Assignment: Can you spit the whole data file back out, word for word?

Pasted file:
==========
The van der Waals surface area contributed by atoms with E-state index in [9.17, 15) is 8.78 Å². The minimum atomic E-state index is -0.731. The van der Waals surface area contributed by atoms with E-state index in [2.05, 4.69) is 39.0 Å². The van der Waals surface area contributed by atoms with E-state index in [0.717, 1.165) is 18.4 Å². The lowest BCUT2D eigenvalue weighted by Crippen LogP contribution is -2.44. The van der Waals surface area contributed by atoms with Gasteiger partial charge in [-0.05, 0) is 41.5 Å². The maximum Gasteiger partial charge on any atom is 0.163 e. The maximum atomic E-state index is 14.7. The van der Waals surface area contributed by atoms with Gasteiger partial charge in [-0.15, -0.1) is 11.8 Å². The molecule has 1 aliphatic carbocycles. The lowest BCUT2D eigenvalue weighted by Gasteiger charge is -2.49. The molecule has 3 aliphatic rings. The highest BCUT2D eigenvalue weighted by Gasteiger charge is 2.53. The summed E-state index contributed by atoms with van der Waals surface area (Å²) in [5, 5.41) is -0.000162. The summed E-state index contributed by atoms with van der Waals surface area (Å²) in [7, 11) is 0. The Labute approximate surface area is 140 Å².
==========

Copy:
The van der Waals surface area contributed by atoms with E-state index in [9.17, 15) is 8.78 Å². The minimum atomic E-state index is -0.731. The van der Waals surface area contributed by atoms with E-state index in [2.05, 4.69) is 39.0 Å². The van der Waals surface area contributed by atoms with E-state index in [0.717, 1.165) is 18.4 Å². The lowest BCUT2D eigenvalue weighted by Crippen LogP contribution is -2.44. The van der Waals surface area contributed by atoms with Gasteiger partial charge in [-0.05, 0) is 41.5 Å². The maximum Gasteiger partial charge on any atom is 0.163 e. The maximum atomic E-state index is 14.7. The van der Waals surface area contributed by atoms with Gasteiger partial charge in [-0.15, -0.1) is 11.8 Å². The molecule has 1 aliphatic carbocycles. The lowest BCUT2D eigenvalue weighted by Gasteiger charge is -2.49. The molecule has 3 aliphatic rings. The highest BCUT2D eigenvalue weighted by Gasteiger charge is 2.53. The summed E-state index contributed by atoms with van der Waals surface area (Å²) in [5, 5.41) is -0.000162. The summed E-state index contributed by atoms with van der Waals surface area (Å²) in [7, 11) is 0. The Labute approximate surface area is 140 Å².